The existing import restrictions have been tightened, particularly regarding iron and steel products. Importers of such products now are required to prove that iron and steel items processed in a third country do not include listed iron or steel from Russia.

The transit ban, which previously only covered dual-use items and firearms, has been extended to advanced technology products, aviation goods, jet fuel and fuel additives. These goods may no longer transit through Russia, even if the final destination is a third country.

The transport restrictions now include a full ban on trucks with Russian trailers and semi-trailers from transporting goods to the EU. Additional prohibitions have been created regarding the access of vessels to EU ports. These prohibitions include any manipulation of the navigation tracking system when transporting Russian oil, engaging in ship-to-ship transfers in breach of the Russian oil import ban or the G7 Coalition price cap, or not notifying competent EU authorities of ship-to ship transfers at least 48 hours in advance.

The EU designated another 71 individuals and 33 legal entities for financial sanctions. These sanctions, which include asset freezes and prohibitions on making funds and economic resources available, are now in place for almost 1,800 individuals and entities. The additions include two banks:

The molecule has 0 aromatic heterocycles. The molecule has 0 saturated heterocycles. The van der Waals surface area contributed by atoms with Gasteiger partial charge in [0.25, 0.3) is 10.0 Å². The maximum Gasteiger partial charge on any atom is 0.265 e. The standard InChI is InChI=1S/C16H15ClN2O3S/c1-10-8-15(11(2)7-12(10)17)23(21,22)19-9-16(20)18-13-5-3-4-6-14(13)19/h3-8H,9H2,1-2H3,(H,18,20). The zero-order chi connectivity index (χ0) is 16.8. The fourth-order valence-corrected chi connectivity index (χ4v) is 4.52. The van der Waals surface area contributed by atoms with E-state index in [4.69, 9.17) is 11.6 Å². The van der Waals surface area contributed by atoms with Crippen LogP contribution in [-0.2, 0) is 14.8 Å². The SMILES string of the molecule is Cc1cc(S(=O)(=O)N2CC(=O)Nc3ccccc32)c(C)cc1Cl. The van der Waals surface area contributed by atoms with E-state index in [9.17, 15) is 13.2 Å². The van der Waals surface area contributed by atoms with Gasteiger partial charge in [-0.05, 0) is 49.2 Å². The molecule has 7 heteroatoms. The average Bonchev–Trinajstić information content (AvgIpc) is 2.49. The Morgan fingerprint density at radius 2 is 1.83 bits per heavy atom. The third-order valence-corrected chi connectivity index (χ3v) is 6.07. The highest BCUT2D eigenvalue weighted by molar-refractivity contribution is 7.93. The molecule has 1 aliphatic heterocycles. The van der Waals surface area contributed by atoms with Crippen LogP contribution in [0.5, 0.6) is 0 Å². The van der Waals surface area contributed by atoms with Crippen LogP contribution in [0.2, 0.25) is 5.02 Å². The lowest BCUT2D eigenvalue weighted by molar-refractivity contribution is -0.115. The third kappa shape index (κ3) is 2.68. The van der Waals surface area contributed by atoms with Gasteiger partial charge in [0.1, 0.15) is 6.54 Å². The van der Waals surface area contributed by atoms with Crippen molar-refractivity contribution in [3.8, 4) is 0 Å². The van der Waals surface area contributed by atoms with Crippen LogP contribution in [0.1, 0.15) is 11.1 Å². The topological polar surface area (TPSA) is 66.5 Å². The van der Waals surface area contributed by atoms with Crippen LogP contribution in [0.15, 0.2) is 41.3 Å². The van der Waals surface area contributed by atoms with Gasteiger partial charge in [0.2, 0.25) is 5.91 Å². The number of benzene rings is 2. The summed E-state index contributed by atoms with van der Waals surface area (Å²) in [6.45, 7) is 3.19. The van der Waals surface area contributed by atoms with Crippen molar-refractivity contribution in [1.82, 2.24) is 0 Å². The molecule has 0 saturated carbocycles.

• MRB Bank (Mezhdunarodnyi Raschetnyi Bank or International Settlement Bank); and
  • CMR Bank (TSMR Bank or Centre for International Settlements).

The EU has also widened the catalogue of the grounds for designation. Now "facilitating infringements of the prohibition against circumvention" of EU sanctions has been supplemented by the ground of "otherwise significantly frustrating those provisions", thereby making this ground increasingly similar to what the US refers to as "secondary sanctions".

The 11th package includes various additional measures, clarifications and derogations, including the following:

  • Prohibition to sell, supply, transfer or export banknotes denominated in any official currency of a Member State to Russia or for use in Russia;
  • Prohibition to sell transferable securities or UCITS providing exposure to such securities to Russian persons;
  • Extension of the media ban to five additional channels (RT Balkan, Oriental Review, Tsargrad, New Eastern Outlook, and Katehon);
  • The end of the possibility by German and Poland to import Russian oil by pipeline;
  • Extension (until 31 March 2024) of the exception to the oil price cap for Sakhalin oil for Japan;
  • Temporary derogation to allow for the provision of prohibited services, which are legally required for the divestment of Russian operators from the EU;
  • Derogation allowing the sale of proprietary rights in a Russian joint venture co-owned with a listed person;
  • Additional provisions on information exchange and reporting.

For some of the newly introduced restrictions, grace-periods apply.

For more information on sanctions against Russia, see our updated "Handling the new EU sanctions against Russia" page and contact your usual CMS contacts or local sanctions experts.